The Producers (Savoyards)
Iona Performing Arts Centre
September 23 – October 7
Sometimes the business of Broadway is that you do can do everything right but still go wrong. Sometimes, the opposite can occur too…. Such is the story behind Mel Brooks’ movie and subsequent musical, “The Producers”. Failed Producer Max Bialystock used to be the king of old Broadway, with the biggest hits. Now, he has lost his touch so makes his money by seduction of elderly women as investors. ….until he stumbles upon a seemingly failsafe scheme to profit from a flop. He partners with timid accountant Leo Bloom to produce what they hope will be the biggest failure in the history of commercial theatre (whose shares they can oversell), the offensive “Springtime for Hitler” gay romp about Adolf and Eva in Berchtesgaden, aka the worst musical ever written, helmed by the worst director in New York City and with the worst actors occupying all of its roles.
And so the chaos begins and in Savoyard Musical Comedy Society’s production of what Mel Brooks himself describes as ‘an evening of insanity and pleasure’, the chaos is quite delicious. The show starts strongly with the two leads, Gary Rose as the very Jewish and over-the-top Bialystock and Joshua Thia as the anxious and unsure-of-himself Bloom, sharing an immediate on-stage chemistry. The production has everything a good old fashioned musical needs, particularly its tried and tested, sometimes politically incorrect, humour. Indeed, it is irreverently self-aware in its offer of something for everyone comedy-wise; there is bawdy, one-liner humour that completely works alongside wittier, more intellectual allusions and puns.
Musical numbers are quite magnificent in both their eclecticism and their production values. ‘I Want to Be a Producer’ serves as an Act One highlight, as Bloom sings of his secret desire to leave the drudgery of accounting to have his heart set afire by seeing his name in lights, complete with a chorus of supporting showgirls and an entertaining tap dance sequence. ‘Springtime for Hitler’ is another, later, example of the show’s unified choreography, staging, costumes and impressive live music soundtrack under Mark Beilby’s direction.
To be a genuine success, however, the show needs to nail it with the two leads and in this regard, Savoyards’ production excels. Rose is a perfectly devious but twinkle-eyed Bialystock, while triple threat, Thia is outstanding, from the anxious and awkward Bloom of Act One through to his increasingly excitable sensibility in later sections. His embrace of every opportunity within the role’s physicality, with hilarious facial expressions and exciting physical comedy, make him enormously fun to watch.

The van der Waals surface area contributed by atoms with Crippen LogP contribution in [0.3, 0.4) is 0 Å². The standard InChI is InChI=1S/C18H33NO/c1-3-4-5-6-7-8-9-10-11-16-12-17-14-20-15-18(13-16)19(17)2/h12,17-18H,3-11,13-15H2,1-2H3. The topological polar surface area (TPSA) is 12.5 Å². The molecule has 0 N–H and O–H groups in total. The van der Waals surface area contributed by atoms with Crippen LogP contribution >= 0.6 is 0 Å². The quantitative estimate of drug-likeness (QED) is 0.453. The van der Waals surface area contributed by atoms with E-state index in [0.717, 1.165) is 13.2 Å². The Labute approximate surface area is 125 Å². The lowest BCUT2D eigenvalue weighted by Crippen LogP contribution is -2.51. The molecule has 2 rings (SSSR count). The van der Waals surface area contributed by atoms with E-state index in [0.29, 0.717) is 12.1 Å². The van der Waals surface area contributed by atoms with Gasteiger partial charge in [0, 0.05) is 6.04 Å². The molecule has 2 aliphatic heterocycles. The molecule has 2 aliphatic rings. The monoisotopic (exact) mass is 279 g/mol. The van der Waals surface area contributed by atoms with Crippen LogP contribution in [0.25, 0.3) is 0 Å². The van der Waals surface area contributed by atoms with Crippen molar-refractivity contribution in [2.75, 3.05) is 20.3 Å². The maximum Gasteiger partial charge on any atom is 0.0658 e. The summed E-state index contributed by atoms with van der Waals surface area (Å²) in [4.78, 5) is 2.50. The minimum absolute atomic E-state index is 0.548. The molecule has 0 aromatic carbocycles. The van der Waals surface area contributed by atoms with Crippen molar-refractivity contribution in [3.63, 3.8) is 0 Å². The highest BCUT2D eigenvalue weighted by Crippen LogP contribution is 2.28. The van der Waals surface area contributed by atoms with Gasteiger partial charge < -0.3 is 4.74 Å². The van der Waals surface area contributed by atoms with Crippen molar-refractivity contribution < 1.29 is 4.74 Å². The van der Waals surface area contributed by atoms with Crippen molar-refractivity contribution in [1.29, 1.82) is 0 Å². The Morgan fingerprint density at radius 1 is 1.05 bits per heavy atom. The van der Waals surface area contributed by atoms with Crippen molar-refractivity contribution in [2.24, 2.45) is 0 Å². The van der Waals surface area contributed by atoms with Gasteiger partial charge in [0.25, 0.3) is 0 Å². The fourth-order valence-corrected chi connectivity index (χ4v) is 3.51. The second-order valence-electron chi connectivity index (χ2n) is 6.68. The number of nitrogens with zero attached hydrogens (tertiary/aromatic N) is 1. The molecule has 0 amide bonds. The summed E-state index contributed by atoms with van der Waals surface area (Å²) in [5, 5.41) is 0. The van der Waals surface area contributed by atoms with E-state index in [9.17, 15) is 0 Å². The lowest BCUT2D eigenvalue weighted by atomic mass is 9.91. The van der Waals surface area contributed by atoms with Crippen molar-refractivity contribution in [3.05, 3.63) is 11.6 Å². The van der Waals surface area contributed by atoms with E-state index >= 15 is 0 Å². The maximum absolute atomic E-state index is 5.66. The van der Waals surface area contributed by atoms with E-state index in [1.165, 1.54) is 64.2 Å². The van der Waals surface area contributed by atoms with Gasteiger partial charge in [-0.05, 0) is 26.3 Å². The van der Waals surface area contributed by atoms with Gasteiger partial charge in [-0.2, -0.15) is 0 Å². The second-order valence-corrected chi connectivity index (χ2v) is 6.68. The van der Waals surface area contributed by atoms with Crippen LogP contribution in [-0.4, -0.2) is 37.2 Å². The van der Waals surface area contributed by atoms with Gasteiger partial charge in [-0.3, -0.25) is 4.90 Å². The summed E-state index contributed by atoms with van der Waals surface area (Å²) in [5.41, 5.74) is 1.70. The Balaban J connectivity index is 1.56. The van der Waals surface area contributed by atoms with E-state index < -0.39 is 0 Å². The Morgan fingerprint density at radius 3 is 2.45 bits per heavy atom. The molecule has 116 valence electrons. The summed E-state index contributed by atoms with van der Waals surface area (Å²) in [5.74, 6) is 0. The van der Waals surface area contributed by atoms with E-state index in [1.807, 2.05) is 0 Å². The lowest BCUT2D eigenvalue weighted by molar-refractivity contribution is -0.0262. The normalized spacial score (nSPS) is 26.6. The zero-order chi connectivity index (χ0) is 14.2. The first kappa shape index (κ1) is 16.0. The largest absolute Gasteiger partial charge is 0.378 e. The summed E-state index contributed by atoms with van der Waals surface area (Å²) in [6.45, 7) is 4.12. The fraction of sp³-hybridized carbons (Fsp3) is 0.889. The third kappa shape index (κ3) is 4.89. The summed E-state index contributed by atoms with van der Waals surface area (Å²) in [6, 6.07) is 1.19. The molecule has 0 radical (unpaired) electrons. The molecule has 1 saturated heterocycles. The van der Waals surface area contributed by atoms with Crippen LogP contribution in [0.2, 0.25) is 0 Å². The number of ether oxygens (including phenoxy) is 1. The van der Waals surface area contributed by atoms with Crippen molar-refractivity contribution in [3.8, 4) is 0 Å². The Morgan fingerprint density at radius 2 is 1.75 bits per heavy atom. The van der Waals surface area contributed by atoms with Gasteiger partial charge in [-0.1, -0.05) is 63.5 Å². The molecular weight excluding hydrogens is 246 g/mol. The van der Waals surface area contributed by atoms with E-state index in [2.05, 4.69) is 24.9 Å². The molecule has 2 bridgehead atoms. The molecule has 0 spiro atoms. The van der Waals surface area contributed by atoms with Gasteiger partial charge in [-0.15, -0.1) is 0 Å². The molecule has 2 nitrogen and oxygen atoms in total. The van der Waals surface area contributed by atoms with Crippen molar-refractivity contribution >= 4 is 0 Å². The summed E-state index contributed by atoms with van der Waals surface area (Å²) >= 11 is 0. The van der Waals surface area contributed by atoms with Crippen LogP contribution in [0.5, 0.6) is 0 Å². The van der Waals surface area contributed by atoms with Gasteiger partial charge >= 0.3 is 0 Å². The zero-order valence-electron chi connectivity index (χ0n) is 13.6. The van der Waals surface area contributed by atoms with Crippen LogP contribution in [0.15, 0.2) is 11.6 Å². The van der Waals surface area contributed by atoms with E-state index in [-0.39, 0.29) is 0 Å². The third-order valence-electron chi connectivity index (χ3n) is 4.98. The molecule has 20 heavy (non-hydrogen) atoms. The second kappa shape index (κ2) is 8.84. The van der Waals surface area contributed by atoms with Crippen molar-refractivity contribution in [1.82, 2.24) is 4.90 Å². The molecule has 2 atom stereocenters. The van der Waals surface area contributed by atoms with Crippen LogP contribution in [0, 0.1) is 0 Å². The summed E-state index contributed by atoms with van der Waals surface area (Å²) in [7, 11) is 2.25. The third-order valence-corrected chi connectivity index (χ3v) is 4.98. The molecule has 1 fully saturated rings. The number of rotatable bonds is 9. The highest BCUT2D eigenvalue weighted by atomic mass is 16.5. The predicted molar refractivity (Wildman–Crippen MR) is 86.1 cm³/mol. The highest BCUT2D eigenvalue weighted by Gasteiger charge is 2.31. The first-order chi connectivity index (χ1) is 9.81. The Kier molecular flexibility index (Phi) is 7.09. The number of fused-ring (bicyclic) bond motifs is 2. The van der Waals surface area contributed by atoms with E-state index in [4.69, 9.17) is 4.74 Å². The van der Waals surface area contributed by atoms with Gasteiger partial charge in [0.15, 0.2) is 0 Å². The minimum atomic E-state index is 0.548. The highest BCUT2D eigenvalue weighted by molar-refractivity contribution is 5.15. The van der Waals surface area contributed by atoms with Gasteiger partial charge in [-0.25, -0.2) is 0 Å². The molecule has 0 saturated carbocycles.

Walter Lago is a riot as Franz Liebkind, the ex-Nazi writer of the musical within a musical, at times conveying a John-Cleese-like sensibility in his normalised absurdity. Grace Glarke is appropriately faux-Swedish as Ulla, the jiggly dancer/receptionist at the newly amalgamated Bialystock and Bloom, David Morris brings immense energy and interest to the role of Director Roger Debris when stepped into the musical’s lead role and Scott Edwards is a scene-stealing Carmen Ghia, his flamboyant common law assistant.
“The Producers” was a smash hit on Broadway, winning a record-breaking 12 Tony Awards, so any intended production is going to be an ambitious undertaking, especially for an independent theatre company. This is musical theatre on the grandest of scales with a long running time and cast of over two dozen. Under Gabriella Flowers’ Artistic Direction, Savoyards have produced a polished and professional show. Hannah Crowther’s tight choreography and Sherrly-Lee Secomb’s clever set design work well to establish and quickly transition between scenes while maintaining the show’s essential energy and feel-good factor. Unfortunately, this could not distract from the ongoing sound issues on Opening Night.
“The Producers” puts the comedy back in musical comedy, with Mel Brooks evident in its every aspect. The show went on to become one of the biggest hits in modern Broadway memory and this production loses none of what made the original such an enormous success. Savoyards’ highly entertaining and thoroughly recommended share of the classic Broadway story is appropriately full of colour and movement, frivolity and funny, funny moments… including a pigeon named Adolf who almost steals the show. As a musically and visually stunning reminder that there is no business like show business, this is one of the best amateur productions around and, as such, should be seen by all who, like Ulla, think if you got it, flaunt it!
Photos c/o – Christopher Thomas